The scale of the operation to right the Costa Concordia and prepare her for refloating demanded the ability to see the big picture and to analyse how each part of the job affected the other.
The scale of the operation to right the Costa Concordia and prepare her for refloating demanded the ability to see the big picture and to analyse how each part of the job affected the other.
South African salvage master Nick Sloane played a key role in the Costa Concordia mission.
South African salvage master Nick Sloane played a key role in the Costa Concordia mission.

Nick Sloane, the SA man leading the Costa Concordia operation, chats to Henri du Plessis.

Cape Town - A parbuckle is a loop of rope arranged like a sling used for raising or lowering cylindrical objects.

When the wreck of the Italian cruise ship Costa Concordia finally sat upright after a nerve-wracking 19-hour parbuckling operation involving technology of which the 17th-century originators of the word would not have dreamt, the world got to know its meaning only too well.

It got to know the name of South African salvage master Nick Sloane, too.

On January 13 last year 32 people died when the Costa Concordia hit a rock, capsized and sank on the coast of the Tuscan Giglio Island near the Italian coast.

Conditions were conducive to the use of parbuckle salvage techniques.

Today, the ship sits upright on the sea bed, on a specially prepared surface and a series of platforms, a huge job for which there was no precedent, no ready-made parts and for which all calculations were based on estimates.

 

Sloane is in Cape Town this week, spending time with friends and family, especially his long-suffering wife, Sandra, and three children – twins Jonathan and Nicola, 17, and daughter Julia-Raine, 10.

A salvage master’s wife has to be able to cope, because her partner will probably be away for months.

“Sandra and the children moved here to the Cape because her family is here. This gives her a proper support structure,” Sloane said this week in an interview near their secure golf estate home.

“When I was at sea as a tug master, I would work three months on, three months off. This allowed us to have ample time together. But since I started working on projects, it has been very difficult,” he explained.

“When she has a problem, I can’t help her. She has to cope. Is the house flooded? Call a plumber. Is the roof leaking? Call a repairman. That is why when I get home now, I do not talk about how things should be done. I would rather be happy than right.

“I owe my family a lot. When the Costa Concordia job is done next year, I am going to spend six months with them, the last six months of the twins’ school career.”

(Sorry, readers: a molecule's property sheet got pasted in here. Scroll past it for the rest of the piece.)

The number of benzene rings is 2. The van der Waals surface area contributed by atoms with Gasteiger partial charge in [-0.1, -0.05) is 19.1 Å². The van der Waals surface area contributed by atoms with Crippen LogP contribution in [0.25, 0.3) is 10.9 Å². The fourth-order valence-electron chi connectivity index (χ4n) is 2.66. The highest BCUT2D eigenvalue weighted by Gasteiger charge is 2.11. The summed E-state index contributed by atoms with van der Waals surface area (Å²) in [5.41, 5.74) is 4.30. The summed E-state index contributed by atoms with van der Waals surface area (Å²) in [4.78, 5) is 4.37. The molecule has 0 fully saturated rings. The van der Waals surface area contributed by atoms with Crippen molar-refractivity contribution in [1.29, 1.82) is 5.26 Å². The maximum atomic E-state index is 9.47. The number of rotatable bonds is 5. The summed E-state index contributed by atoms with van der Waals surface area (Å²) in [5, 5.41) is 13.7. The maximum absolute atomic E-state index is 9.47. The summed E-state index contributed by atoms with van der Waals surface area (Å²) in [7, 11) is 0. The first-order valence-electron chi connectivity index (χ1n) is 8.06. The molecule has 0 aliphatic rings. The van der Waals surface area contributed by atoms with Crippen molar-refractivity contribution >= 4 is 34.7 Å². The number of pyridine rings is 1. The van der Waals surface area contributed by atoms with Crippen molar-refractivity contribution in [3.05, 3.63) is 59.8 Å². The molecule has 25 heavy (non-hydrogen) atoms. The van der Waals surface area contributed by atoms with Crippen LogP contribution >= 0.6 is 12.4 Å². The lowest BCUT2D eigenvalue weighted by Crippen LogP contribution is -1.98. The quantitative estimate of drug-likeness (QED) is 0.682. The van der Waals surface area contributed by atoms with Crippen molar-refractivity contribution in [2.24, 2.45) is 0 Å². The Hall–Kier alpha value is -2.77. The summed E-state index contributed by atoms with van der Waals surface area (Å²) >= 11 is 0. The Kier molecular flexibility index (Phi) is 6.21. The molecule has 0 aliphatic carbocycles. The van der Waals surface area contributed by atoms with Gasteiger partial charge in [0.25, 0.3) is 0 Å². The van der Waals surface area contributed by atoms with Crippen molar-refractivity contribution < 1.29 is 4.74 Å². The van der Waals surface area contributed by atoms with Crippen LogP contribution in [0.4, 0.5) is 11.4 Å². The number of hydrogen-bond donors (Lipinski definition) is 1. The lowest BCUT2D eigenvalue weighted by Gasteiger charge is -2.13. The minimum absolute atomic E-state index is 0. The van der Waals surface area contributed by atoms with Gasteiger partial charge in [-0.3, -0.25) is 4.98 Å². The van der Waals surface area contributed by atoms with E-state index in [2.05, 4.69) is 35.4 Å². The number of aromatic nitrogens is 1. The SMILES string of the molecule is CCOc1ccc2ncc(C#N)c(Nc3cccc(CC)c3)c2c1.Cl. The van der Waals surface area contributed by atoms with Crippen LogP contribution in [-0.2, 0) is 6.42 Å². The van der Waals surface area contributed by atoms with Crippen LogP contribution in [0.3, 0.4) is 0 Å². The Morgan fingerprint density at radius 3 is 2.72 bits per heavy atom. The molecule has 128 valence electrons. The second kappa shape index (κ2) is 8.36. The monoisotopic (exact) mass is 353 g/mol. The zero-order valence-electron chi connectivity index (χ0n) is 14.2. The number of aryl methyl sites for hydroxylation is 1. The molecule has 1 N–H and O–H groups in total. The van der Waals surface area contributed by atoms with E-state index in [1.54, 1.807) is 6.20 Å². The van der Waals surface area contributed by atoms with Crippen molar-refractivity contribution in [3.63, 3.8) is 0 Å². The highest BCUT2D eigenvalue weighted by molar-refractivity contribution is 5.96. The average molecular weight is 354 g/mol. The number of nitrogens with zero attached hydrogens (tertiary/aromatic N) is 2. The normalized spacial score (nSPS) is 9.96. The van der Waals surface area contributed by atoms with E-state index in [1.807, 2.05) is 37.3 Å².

Sloane can be away from home for 11 months at a time. However, his family visited him in Italy twice and spent time on Isola del Giglio at the scene of the shipwreck.

“When they came the first time, there wasn’t much progress to see, but when they came the second time, a lot had happened. Then it was good to show them around,” Sloane said.

After two weeks with his family, Sloane will return to the Costa Concordia to oversee preparations for winter, before returning home for Christmas.

The unassuming mariner is known for calm, a dry sense of humour and the ability to thrive under pressure – all characteristics that are required for the job, one of the most stressful anywhere.

“I am fortunate that I have this ability to compartmentalise things. I can look at the big picture and break it up into sections and deal with the difficult situations while appreciating the progress made in other parts of the job.”

But he also knows how and where to draw lines in the sand.

“This type of job is not a democracy. I had a situation where some individuals wanted everybody involved in the planning to vote on a certain issue and I absolutely refused, because I knew what I wanted to do. I have to take the responsibility, so I will decide the direction.”

The scale of the operation to right the Costa Concordia and prepare her for refloating demanded the ability to see the big picture and to analyse how each part of the job affected the other.

This is important on a huge job in which 33.5km of welds were done, using 9.5 tons of welding rods.

“When we started drilling into the granite on the sea bed to install the anchors for the underwater platforms, things did not go well. The 2m-diameter drill would break away and tear off rock.

“The techniques to drill the way we had to in a rock face at an angle of 45 to 50 degrees did not exist until we had to make it happen. We were told it could not be done.”

 

After that, several other extremely complex parts of the job were made possible only through the latest high-technology computer analysis and draughting.

For example, the huge seven-storey sponsons (tanks) fitted to the ship’s port side only had 38mm space between each of them.

The blister tanks fitted to the ship’s bows like a neck brace, had to be fitted with a clearance of only about 50cm between it and the sea bed on the starboard bow. It fitted.

Eventually, after the ship had been righted, there was a minute deflection of less than a degree along the 300m hull, thanks to the precision of the fabrications and the accuracy of the hydraulic rams that provided the pull on the 56 chains strung underneath the ship’s hull.

Cape Argus